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A Cowards Guide to Street Photography

A Guest post by Angie Muldowney.

I love the poignancy of street photography; the way it can portray the world in an ironic, tragic, educational or funny way – often all at the same time! I would love to have the confidence to point my lens directly at someone and shoot, even from a distance – more often than not though I just don’t have the ‘hutzpah’.

Whilst I may be cowardly in this respect, I am determined, so here are some ways I have found to make the whole process a little less daunting for me and less intimidating for my subjects. This isn’t a technical guide (there are already some great ones on this very site); rather, I am suggesting some sensitive and less confrontational ways of getting candid street shots.

1. Go to a place where everyone has a camera


If you go to a popular tourist attraction or public event then you will probably stick out if you DON’T have a camera – this is the perfect environment for candid people shots as no one is really taking any notice of exactly what (or who) you are taking photos of.

2. Line up your Shot and wait for Someone to Walk into the Frame


Sometimes you can see the perfect shot in your minds eye, in which case simply set up your camera with the focus in the right place and wait for somebody to walk into the frame. It doesn’t even matter too much if they notice you as they will instantly think they have ruined your photo and may even apologise to YOU.

3. Backs of Heads


This is a great way of getting people shots without anyone noticing and can often tell just as poignant a story as if it had been shot face-on.

4. From Above


If you can get above the people you want to photograph there’s a very good chance they’ll never spot you – not many people look upwards unless they really have to. The angle may not always be ideal as you are not likely to see any faces but it’s a good way for us cowardly types to practice.

5. Look for People Engrossed in an Activity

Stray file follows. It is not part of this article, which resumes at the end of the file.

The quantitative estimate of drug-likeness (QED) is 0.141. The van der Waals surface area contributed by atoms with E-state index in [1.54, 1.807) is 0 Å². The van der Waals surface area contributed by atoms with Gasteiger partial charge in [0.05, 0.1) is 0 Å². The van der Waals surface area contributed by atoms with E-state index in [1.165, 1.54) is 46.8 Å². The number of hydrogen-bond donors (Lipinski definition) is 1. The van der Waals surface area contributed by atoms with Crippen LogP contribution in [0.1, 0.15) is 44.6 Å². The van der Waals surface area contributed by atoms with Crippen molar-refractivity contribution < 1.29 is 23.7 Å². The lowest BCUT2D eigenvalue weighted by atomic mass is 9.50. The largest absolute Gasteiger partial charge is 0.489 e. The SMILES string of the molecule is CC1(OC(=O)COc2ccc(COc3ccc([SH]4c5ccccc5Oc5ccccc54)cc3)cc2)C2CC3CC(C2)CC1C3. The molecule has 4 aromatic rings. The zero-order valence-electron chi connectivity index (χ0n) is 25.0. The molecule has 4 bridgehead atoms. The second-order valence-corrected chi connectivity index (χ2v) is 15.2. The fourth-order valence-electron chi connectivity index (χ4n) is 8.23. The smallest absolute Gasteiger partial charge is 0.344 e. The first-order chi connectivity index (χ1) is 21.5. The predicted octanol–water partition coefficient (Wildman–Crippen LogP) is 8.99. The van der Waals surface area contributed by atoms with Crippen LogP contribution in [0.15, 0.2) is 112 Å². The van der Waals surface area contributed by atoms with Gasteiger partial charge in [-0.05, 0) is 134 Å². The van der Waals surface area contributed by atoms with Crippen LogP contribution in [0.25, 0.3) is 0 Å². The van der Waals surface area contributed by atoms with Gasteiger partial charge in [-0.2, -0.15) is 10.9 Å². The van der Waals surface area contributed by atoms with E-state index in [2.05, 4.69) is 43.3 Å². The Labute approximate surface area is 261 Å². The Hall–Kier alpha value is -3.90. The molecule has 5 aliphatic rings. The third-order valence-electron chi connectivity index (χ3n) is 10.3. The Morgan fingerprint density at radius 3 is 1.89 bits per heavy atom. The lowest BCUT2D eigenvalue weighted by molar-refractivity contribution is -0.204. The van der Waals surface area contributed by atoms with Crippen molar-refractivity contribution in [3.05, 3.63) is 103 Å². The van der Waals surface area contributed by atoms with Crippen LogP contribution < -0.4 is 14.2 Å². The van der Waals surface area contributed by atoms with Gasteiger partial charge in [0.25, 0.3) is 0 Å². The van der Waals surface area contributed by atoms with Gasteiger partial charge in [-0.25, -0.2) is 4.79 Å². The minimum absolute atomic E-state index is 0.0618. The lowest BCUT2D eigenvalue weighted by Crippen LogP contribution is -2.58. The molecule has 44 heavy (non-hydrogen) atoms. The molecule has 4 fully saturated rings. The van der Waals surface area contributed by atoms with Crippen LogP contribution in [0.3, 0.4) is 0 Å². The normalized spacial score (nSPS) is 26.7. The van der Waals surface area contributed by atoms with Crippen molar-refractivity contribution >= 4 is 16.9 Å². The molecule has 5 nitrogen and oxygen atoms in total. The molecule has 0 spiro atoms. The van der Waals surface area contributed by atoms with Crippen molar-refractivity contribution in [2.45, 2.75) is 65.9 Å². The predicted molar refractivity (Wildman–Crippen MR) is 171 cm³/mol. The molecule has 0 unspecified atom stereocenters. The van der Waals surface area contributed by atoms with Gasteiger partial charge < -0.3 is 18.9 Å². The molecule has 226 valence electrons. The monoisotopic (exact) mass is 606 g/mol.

If your biggest fear is being spotted and challenged when engaging in street photography then seek out people who are way too engrossed in a particular activity to care about nervous photographers.

6. From a Car Window


Sat in a car you are often at the perfect height to get shots of peoples faces – plus having the locks on the doors and an accelerator gives you a bit more confidence! Be safe, you will need someone else to do the driving here (although I have been known to grab my camera whilst manoeuvring in slow-moving traffic).

7. Use a Small/Unobtrusive Camera


My Canon 5D MkII camera when coupled with a big, meaty zoom lens weighs the same as a medium-sized cat and protrudes alarmingly – anyone having this pointed at them is going to feel, at best, a little unsettled. You will find you are less obvious or intimidating if you use a small point-and-shoot type camera, or even a camera-phone – you can have this ready to go in your pocket and whip it out at the last minute.

8. Shoot from the Hip


Eye-contact can be a powerful thing and pointing your camera at somebody’s face will only heighten the effect. If your gaze is directed downwards, the removal of eye-contact means taking candid photographs becomes much easier – cameras with a tiltable viewfinder are perfect for this. If your viewfinder screen doesn’t tilt then you could try one of these [ http://flipbac.com/angle-viewfinder-about.htm ] nifty stick-on mirrors; things will appear back-to-front but it means you can move the camera away from your face which is the important thing.

Alternatively, hold your camera at hip level, pop the auto-focus on and point and shoot – you can get great results this way but you will need a certain amount of luck, too.

9. Use a Stooge


If you have a little time to compose your shot, you can get an ‘accomplice’ to position themselves near your intended subject and get them to strike a pose – start out by pointing your camera at them, then deviate slightly to capture your intended subject.

10. Ask. Oh, and Smile

Sometimes you have to forgo the candid nature of the shot and simply ask if you can take someones photo – try to quickly and truthfully explain why you want the photo too. Coward that I am though, the very thought of this strikes terror in me! I have though been able to ask buskers and street entertainers for a photo, they are usually always prepared to be a willing model for a small contribution to the hat.

However you take your photos, remember to smile – I have found that is generally all it takes to turn a potentially awkward situation into something much more pleasant.

Angie Muldowney is crazy about photography. Based on the south coast of England, when she’s not out with her camera she can be found writing, drinking coffee or generally procrastinating on the Internet. You can see more of her work at angiemuldowney.co.uk

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